Thank you!

nornen (User's profile) September 2, 2014, 7:58:11 PM

Is the dialogue audio or text or both?

erinja (User's profile) September 2, 2014, 8:00:37 PM

Leaving out "la", always, would be a great start.

sparksbet (User's profile) September 2, 2014, 8:05:54 PM

nornen:Is the dialogue audio or text or both?
The dialogue is entirely text, with random grumbling sounds being the closest to voice-acting in the game. Thankfully I only need to translate text, because voice-acting would probably be too daunting for me.

Additionally, the localizing tool doesn't include the letters ĉ, ĝ, ĥ, ĵ, ŝ, or ŭ in the fonts used by the game, so I'm using the x-equivalents.

nornen (User's profile) September 2, 2014, 8:09:33 PM

sparksbet:
nornen:Is the dialogue audio or text or both?
The dialogue is entirely text, with random grumbling sounds being the closest to voice-acting in the game. Thankfully I only need to translate text, because voice-acting would probably be too daunting for me.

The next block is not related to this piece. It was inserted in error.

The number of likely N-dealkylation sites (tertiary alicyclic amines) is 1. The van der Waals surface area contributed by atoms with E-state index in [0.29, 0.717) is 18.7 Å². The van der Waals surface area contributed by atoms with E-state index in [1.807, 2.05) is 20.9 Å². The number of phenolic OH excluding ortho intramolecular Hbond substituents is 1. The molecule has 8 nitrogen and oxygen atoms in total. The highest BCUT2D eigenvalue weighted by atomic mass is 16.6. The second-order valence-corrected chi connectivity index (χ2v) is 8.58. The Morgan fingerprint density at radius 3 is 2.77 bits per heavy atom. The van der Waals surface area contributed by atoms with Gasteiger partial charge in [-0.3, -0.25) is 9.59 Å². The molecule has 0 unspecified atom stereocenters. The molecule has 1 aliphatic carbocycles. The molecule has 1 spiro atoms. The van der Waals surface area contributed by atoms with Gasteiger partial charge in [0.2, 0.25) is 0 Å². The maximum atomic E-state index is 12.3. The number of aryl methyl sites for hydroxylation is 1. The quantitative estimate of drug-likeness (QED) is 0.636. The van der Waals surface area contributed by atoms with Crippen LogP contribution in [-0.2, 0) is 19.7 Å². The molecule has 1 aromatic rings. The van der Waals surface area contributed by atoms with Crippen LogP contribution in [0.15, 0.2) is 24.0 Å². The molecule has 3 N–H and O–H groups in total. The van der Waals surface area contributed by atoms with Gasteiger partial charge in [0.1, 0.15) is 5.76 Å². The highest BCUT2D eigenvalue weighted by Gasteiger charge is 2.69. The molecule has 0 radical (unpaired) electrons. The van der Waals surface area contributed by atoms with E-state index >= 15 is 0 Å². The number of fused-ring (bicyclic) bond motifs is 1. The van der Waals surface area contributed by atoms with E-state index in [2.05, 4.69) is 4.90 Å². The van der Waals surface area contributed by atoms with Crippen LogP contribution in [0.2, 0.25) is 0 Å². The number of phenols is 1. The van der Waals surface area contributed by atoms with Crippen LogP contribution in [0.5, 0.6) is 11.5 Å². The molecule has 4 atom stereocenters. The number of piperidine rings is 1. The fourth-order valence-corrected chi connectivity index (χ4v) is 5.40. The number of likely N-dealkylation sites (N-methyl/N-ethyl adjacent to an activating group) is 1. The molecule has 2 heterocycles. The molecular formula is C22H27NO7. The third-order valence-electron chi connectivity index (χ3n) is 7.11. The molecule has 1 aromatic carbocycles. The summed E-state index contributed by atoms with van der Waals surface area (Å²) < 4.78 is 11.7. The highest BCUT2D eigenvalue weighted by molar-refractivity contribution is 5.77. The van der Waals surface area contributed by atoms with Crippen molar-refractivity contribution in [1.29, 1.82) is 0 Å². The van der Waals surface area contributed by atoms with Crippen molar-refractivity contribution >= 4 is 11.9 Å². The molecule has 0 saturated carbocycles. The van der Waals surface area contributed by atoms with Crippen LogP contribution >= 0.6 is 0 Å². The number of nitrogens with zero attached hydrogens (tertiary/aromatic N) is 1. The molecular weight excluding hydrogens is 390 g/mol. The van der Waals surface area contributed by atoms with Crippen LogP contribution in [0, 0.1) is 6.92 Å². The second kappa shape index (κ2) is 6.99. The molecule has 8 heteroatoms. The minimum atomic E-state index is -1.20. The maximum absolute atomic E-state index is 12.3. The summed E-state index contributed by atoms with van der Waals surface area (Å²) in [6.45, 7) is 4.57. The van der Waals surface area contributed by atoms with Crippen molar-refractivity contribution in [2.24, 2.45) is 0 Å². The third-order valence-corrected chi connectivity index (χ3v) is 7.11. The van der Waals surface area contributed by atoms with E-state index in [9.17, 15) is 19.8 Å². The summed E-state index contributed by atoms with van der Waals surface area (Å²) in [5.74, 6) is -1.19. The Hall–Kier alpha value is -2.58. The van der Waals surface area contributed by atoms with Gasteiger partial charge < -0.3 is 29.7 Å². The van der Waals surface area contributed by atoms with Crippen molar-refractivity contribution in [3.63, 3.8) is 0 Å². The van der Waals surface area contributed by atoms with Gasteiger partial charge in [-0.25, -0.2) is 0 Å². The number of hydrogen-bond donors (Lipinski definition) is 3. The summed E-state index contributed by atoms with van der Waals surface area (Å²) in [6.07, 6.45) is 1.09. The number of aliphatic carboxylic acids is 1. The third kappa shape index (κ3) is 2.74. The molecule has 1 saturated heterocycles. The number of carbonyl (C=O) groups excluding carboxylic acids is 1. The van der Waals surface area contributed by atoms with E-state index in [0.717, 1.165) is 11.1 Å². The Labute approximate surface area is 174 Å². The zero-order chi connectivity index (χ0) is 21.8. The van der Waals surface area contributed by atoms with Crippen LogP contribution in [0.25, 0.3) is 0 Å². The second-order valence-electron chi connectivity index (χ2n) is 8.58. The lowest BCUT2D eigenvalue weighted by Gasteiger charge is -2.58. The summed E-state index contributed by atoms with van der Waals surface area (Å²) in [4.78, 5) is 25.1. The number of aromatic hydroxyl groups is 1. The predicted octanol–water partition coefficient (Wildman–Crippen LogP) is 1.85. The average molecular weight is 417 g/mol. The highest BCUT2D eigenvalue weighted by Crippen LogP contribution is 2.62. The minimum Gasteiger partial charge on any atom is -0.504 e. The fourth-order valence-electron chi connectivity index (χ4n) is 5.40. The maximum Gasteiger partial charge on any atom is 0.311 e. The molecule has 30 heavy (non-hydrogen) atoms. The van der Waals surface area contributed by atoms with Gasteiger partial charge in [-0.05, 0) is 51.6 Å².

Additionally, the localizing tool doesn't include the letters ĉ, ĝ, ĥ, ĵ, ŝ, or ŭ in the fonts used by the game, so I'm using the x-equivalents.
What you can do there (which I did while translating a game myself) is the following:

Look where the fonts the game uses are located. If you are lucky they just reside somewhere in your file system. Or maybe your SDK allows you to access them. Or if you are unlucky you have to extract them from some propietary binary package format.
If you manage to lay hands on the font and if it is some standard format (which most probably it will be, like truetype, type1, postscript), you can patch the font itself and overwrite codepoints you don't need with Esperanto glyphs. And then use in your translation those codepoints for the special characters.